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This recording is more than just a document of a musical performance, it is a time capsule which magically allows the listener to travel back in time and space. But this is not simply a question of a date on a calendar or a point on a map; Klinker gives us a second chance (or for some, a first chance) to luxuriate in an atmosphere, a performance environment and a specific combination of musicians which we will never be able to experience again.
The most obvious and immediate thing that this recording brings back is the living, human presence of Derek and Will. In publishing the entire performance from start to finish, this Confront release allows us to experience these much-missed artists at work with a degree of intimacy and familiarity absent from (for example) prestigious festival performances. Of course, any new addition to the Bailey discography is an exciting development, but I feel I must also mention just how well Will Gaines plays (and yes, I use that term deliberately) on this gig. For those who might be unsure why Derek was always so happy to play with Will, listen to how Will uses his strongly idiosyncratic technique with invention, flexibility and imperturbability in the Company context. Similarly, hearing Bailey and Gaines exchange one-liners reminds me just how strongly Derek’s early career in light entertainment imprinted his ideas about musical practice and performance ethics; with his combination of show business schmaltz and improvisational acuity Will was a marvellous foil for Derek. Listen to Will, having dangerously skirted raconteur territory in his solo introduction to WG / MW, suddenly getting serious and creative when Mark decides to join him. But most of all, listen to the constantly re-inventing interaction between these four relaxed performers, one distant Thursday night in De Beauvoir Town.
For this recording is also a tribute to the London Improvised Music Club scene of the late 20th century. During the 1990s I played extremely regularly in clubs such as The Klinker, sometimes as often as three or four times a week; the idea of playing frequently in low-pressure situations, with an ever-changing roster of colleagues, was the very essence of improvised music for many musicians of my generation. For all kinds of reasons, Improvised Music in London no longer has the luxury of a seemingly never-ending supply of informal musician-run clubs. So, enjoy this marvellous opportunity to join us in the hot, sweaty, noisy, beery atmosphere of The Klinker Club in August 2000. But perhaps you were actually there at the time…..
Simon H. Fell [January 2018]
released March 14, 2018
Derek Bailey: guitar
Mark Wastell: violoncello
Simon H. Fell: double bass
Will Gaines: tap dance
full track listing:
01. intro; DB / SF / MW 1 [12:14]
02. DB / SF / MW 2 [05:12]
03. an announcement; DB / WG 1 [07:25]
04. DB / WG 2 [04:15]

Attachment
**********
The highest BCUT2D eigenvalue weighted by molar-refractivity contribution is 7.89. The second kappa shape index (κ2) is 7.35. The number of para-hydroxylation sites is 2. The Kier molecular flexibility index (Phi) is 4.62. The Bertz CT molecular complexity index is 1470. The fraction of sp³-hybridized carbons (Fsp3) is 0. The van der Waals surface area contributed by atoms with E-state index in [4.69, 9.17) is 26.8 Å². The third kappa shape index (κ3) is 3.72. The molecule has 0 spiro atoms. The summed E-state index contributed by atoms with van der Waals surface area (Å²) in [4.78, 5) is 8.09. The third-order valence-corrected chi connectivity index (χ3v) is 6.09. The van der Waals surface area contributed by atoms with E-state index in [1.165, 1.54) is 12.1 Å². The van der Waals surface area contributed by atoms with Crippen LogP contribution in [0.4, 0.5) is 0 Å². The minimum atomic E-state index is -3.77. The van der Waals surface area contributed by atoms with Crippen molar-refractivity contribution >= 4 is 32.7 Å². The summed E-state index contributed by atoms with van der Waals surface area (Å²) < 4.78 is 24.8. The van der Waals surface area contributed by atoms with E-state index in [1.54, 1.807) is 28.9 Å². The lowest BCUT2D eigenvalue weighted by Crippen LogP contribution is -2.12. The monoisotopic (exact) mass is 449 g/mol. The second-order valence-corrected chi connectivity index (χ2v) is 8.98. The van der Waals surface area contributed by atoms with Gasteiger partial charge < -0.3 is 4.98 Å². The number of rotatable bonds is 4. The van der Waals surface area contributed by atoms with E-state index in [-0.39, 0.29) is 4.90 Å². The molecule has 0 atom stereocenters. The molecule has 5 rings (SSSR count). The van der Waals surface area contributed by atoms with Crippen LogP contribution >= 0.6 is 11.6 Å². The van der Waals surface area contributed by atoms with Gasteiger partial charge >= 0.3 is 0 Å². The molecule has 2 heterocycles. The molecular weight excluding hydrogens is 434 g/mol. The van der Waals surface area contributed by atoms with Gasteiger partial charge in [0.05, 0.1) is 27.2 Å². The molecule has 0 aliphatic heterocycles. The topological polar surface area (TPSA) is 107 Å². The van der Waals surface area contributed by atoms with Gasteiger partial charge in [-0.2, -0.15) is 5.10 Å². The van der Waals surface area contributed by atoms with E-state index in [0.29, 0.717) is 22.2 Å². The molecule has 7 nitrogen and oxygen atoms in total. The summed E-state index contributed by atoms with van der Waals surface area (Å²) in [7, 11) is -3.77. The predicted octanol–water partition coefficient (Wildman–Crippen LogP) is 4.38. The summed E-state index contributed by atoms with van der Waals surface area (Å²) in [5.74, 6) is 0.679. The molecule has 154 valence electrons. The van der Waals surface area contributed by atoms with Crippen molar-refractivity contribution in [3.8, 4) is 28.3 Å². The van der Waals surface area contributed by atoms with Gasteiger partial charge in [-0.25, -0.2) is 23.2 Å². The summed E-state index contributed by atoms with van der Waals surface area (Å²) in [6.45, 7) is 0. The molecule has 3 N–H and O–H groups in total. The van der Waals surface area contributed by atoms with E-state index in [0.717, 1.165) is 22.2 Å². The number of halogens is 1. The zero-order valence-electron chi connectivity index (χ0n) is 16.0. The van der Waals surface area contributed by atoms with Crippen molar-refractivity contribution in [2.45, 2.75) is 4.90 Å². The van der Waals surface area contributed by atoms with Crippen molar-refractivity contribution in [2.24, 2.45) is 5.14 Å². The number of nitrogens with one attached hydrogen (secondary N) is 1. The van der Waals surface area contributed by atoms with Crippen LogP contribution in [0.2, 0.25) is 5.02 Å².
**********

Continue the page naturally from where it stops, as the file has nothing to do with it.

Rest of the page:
05. you should see me when I'm making money; DB / WG 3 [05:36]
06. SF / MW [09:59]
07. DB / SF / WG / MW 1 [08:47]
08. WG / MW [13:05]
09. DB / SF 1 [10:50]
10. DB / SF 207:54]
11. DB / SF / WG / MW 2; outro [14:08]
« Première bonne nouvelle : Derek Bailey , alors arrivé au crépuscule de sa carrière (il nous a quitté en 2005), ne fait pas que se rejouer ! Il y a des passages où j'entends des choses surprenantes que je n'ai jamais entendues ailleurs et j'ai écouté de fond en comble ses albums vinyles depuis les seventies de manière continue et de nombreux CDs. L’ambiance et la prise de son (pas trop technique, mais très présente), les «annoucements » (de DB et de WG), la chaleur du public, leurs rires, la musique endiablée et d’une grande fraîcheur, les claquettes(Will Gaines a alors 72 ans !) tout concorde à rendre cet album absolument irrésistible. Je préfère les albums anciens de Derek, à ceux de la fin de sa carrière où la guitare était trop saturée à mon goût et certains collaborateurs trop « téléphonés » (intérêt musical relatif !), mais celui-ci se situe clairement dans le top sur plusieurs morceaux. 1er CD après deux trios DB/SF/MW (guitare – contrebasse – violoncelle) engageants, rageurs et même décoiffant, trois courts duos Gaines – Bailey claquettes et guitare : Derek a une dimension rythmique remarquable. Les frappes, frottements, cliquetis des semelles de Will Gaines simulent un jeu de batterie polyrythmique multiswing sur le quel le guitariste surfe d’aise. Le troisième intitulé : you should see me when I’m making money, se termine tout-à-coup sur un saut final sonore du danseur. Vraiment joyeux. Will Gaines ne se prive pas de déconner à la grande joie du public avec un jive et un aplomb digne d’un jazzman à l’ancienne de haut lignage et Derek Bailey nous donne à entendre de belles trouvailles qui font de lui un improvisateur exceptionnel. Le break ! ? Ensuite : Duo SF/MW faisant vibrer, frapper, pleurer, murmurer, chuinter les cordes dans toutes les dimensions. Différents du trio IST. Le quartet délirant pour finir le cd avant le deuxième break. Il fait soif visiblement, on est en plein mois d’août. 2ème CD : WG/MW : le public parle mais les claquettes virevoltent et au bout d’un moment Wastell trace un tempo… Deux duos DB/SF consécutifs car le guitariste aimait beaucoup jouer avec le contrebassiste. Même après avoir écouté Derek Bailey assidûment durant plusieurs décennies, on trouve encore matière à rêver, à se surprendre. 2ème Quartet final, enthousiasmant : Will Gaines délivre allègrement son boniment de jazz performer alors que les trois autres grattent, frottent, s’évertuent à faire sauter toute référence tonale. Les quatre s’oublient, exultent. Inoubliable, sûrement pour les spectateurs. C’est sans nul doute le plus beau souvenir que me laissera Derek Bailey à la fin de sa carrière et le plus joyeux Company qu'il est donné d'écouter. L'atmosphère de concert est absolument fantastique, la prise de son de Tim Fletcher rendant grâce à la vie émotionnelle partagée avec le public et le lieu. Oolyakoo ! »